The principal reliance of the complainants as to changes and alterations is the testimony of witnesses that one Coates, who was the foreman representing the bank from late in August, 1919, until his death a year later, arbitrarily directed numerous alterations. Aside from the fact that much of this testimony is emphatically denied, it clearly appears that on many occasions after the death of Coates the complainants indicated by their conduct and their correspondence that they regarded the contract as still in full force and effect. The defendant insist that the written contract provided that the maximum amount the defendant should pay for the work at Charleston was $105,797 plus the cost of additions and alterations, if any. Eliminating the cost of the additional store and the extension of two other stores at Charleston, which was the subject of a mutual agreement early in the work, complainants’ own statement shows `the total cost of the extra work at Charleston was only’ $12,990.97, or 12 per cent of the maximum price mentioned. Many of the changes and alterations claimed by complainants in that statement consisted of the correction of work which was inherently faulty or was not in accordance with the plans and specifications, and the cost of all the extras as shown in complainants’ statement is seriously contested by defendant.

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There were few changes or additions at Moorehead.

“Not until the original bill herein was filed did the complainants or any representative of theirs suggest that the contract had been abrogated or that a right to recover on a cost-plus basis had arisen.” There was no reference to such a theory by any complainant or their representative.

“There were many defects and short-comings in the marble work; it was wholly bad and by no means met the specifications.”

We have endeavored to state briefly the contentions and propositions of fact as contended by the parties to this litigation. While Mr. Hanker, the architect, no doubt could have thrown much light upon the construction of these buildings, yet his deposition was not taken by either party.

We will first dispose of defendant’s contention that the marble was defective. The contract called for “field of wainscot, rail and counter to be Tavernelle in dark and light shades as shown. Sample of marble may be seen in architect’s office.”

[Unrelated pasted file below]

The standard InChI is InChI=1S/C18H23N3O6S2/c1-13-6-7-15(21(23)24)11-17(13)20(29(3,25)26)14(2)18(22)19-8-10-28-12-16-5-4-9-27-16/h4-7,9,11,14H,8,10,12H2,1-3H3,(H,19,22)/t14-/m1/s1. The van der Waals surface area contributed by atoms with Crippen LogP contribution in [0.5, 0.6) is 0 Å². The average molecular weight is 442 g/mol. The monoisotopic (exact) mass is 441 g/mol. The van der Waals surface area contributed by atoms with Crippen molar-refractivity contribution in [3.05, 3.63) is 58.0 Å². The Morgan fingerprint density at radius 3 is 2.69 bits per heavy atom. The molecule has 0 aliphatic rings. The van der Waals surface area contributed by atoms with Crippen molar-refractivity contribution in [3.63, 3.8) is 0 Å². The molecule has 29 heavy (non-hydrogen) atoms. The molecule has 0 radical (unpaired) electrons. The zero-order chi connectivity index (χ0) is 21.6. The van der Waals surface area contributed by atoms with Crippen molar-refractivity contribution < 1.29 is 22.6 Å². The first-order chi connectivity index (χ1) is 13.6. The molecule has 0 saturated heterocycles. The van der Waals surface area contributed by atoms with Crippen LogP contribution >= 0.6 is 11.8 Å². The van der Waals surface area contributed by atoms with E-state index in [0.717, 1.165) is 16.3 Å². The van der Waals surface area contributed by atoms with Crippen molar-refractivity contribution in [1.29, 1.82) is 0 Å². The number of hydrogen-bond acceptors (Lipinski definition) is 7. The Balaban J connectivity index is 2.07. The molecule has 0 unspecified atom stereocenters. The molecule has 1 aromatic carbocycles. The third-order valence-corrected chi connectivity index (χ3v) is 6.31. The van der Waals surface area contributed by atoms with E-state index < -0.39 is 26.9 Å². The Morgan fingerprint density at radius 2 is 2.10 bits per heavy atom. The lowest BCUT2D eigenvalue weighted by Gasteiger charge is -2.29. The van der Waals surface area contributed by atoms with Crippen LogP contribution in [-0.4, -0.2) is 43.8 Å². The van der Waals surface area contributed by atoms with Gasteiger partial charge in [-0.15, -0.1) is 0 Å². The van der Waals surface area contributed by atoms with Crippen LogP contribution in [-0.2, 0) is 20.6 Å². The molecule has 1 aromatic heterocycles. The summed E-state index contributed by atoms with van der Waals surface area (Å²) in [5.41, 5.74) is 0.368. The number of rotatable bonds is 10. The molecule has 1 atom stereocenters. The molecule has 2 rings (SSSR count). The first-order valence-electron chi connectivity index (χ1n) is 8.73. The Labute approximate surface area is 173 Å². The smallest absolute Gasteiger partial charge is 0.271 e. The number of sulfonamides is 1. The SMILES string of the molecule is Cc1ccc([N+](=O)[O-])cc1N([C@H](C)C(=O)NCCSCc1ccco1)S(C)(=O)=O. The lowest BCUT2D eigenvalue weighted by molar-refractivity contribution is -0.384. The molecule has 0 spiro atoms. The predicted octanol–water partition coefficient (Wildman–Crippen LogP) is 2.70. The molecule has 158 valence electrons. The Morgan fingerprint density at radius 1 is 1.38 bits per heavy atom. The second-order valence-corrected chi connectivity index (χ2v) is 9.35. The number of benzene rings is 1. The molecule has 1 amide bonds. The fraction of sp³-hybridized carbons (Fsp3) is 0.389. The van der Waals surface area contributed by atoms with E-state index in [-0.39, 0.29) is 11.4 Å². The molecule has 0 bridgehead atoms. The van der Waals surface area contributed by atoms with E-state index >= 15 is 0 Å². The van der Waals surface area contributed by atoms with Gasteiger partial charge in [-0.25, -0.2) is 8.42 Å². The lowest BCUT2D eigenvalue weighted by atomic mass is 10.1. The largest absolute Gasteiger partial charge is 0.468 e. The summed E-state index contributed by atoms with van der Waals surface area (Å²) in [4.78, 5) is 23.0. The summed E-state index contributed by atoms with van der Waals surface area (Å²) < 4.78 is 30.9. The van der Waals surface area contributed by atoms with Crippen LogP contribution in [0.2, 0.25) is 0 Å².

The sub-contractor testified that he had installed marble in the two bank buildings in accordance with the sample exhibited by the architect. Tavernelle marble is a foreign marble. It is imported from Northern Italy. Defendant insists that in the marble placed in the two bank buildings there were cracks and fissures, which had been filled in with wax of the same shade as the marble. It appears that Tavernelle marble has certain cracks in it; that these cracks are formed by geological formations; and that you do not get this grain of marble without having marble that contains certain cracks. The marble men take a slab of marble before it is highly polished and the slab is laid on a heated table or bench and the cracks in the marble are filled with shellac, and after this heating process the slab of marble with its cracks shellacked is placed under a wheel, and by using certain devices it is highly polished. It is then shipped to the building in which it is to be installed and placed in its proper sphere. These cracks are only discernible by miscroscope or by rubbing your hand over the piece of marble you may be able to locate the crack that has been filled by wax or shellacked. We are of the opinion from the weight of evidence the defendant secured the quality of marble complainants agreed to place in the buildings, and numerous witnesses testify that it is beautiful work, a complete job, and it met the approval of the architect, Mr. Hanker, The defendants’ assignment as to defects in the marble is overruled.

As to defendant’s assignment of error that the case should be reversed and bill dismissed, this is overruled for the reason that by the terms of the contract the defendant was to pay $154,488 as the total sum to complete the two buildings, and the contract further provided for the payment by the defendant for extra work.